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Posts Tagged ‘COVID-19’

In March 2020 at the onset of Covid-19 within the US, 14 states reported that about 90 percent of patients hospitalized with Covid-19 had one or more underlying conditions. The most common health problem was hypertension (49.7%), while obesity (48.3%) ranked second. Obesity is a major risk factor for contracting Covid-19, but why?

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To comprehend the relationship between obesity and Covid-19, it’s important to understand the hormone leptin. Leptin, from the Greek word “leptoes” which means thin, is a hormone that regulates the appetite by reducing hunger and helps to regulate energy balance.

The relationship of obesity to leptin surfaced in the mid-1990s. Leptin signals the brain when we are full and to stop eating, and possibly at the same time, it increases energy expenditure. At first, it seemed a possible panacea for the treatment of obesity. Although a slight increase in leptin reduces the appetite and can be a major factor in weight loss, excessive leptin doesn’t have the same effect.

Most leptin is produced in fat cells, but some are also produced in lung tissues. In diet-induced obesity, fat cells produce leptin in large quantities. The more obese a person, the higher the levels of leptin. However, a quirk within the cells not completely understood, results in a detrimental effect from too much leptin and causes the obese to become “leptin resistant.” Therefore, they lose little if any weight. How does leptin-resistance impact the obese in this pandemic virus?

Not only does leptin regulate energy balance within the body, interactions between the nervous and endocrine systems, and metabolism (chemical reactions within cells to maintain and sustain life), it is involved in regulating cells that fight infection—our immune system. Molecules of the hormone leptin are trapped in the fat cells. These highly ineffective leptin levels can result in chronic inflammation thereby increasing susceptibility to infections and autoimmunity including Covid-19.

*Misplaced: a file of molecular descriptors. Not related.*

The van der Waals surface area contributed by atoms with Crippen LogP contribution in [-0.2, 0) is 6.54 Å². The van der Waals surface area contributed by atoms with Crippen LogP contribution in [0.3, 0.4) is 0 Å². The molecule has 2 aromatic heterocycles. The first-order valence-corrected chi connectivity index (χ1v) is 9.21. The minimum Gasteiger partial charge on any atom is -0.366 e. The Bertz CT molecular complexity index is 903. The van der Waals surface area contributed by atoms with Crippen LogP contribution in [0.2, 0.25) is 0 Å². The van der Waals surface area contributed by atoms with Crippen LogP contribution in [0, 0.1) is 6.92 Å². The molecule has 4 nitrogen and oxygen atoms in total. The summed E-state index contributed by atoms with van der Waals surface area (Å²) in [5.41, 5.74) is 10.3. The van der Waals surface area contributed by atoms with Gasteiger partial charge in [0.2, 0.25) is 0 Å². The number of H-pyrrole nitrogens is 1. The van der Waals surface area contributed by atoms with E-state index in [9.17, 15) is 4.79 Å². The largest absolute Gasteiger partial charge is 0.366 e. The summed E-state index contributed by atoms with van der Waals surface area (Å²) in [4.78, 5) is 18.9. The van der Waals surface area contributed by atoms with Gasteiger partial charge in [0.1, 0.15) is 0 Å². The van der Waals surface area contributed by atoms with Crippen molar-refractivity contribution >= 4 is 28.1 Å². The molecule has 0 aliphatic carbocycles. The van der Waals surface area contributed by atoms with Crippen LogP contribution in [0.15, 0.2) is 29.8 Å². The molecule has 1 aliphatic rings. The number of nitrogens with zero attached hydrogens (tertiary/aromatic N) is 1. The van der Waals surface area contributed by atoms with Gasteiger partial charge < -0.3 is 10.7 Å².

Individuals with obesity also are prone to hypoventilation (inadequate oxygen levels caused by breathing at an abnormally slow rate) which results in high carbon dioxide (CO2) levels in the blood and not enough oxygen. High leptin levels in the obese cause the body to produce more blood CO2 levels during the day that cannot be attributed to other factors or conditions.

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Covid-19 has proven once again that medical issues more frequently arise in those with diet-induced obesity. Statistics show that in the US, nonwhites have higher rates of obesity. While many consider this a societal problem, it is also an individual issue. With nearly seventy percent of Americans overweight and more than half of those obese, each of us is responsible for maintaining a healthy weight. Eating healthier foods helps deter obesity and is a win-win for everyone. Educating society, especially those with obesity, to consume fewer calories and make wise choices when eating may well be a good option to combat Covid-19.

         

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March 2020 has been a unique month. Questions about the coronavirus remain. While those with preexisting conditions seem more susceptible, why are younger, seemingly healthy people dying? I don’t know the reason, but like all Americans, I remain hopeful scientists will soon have that answer.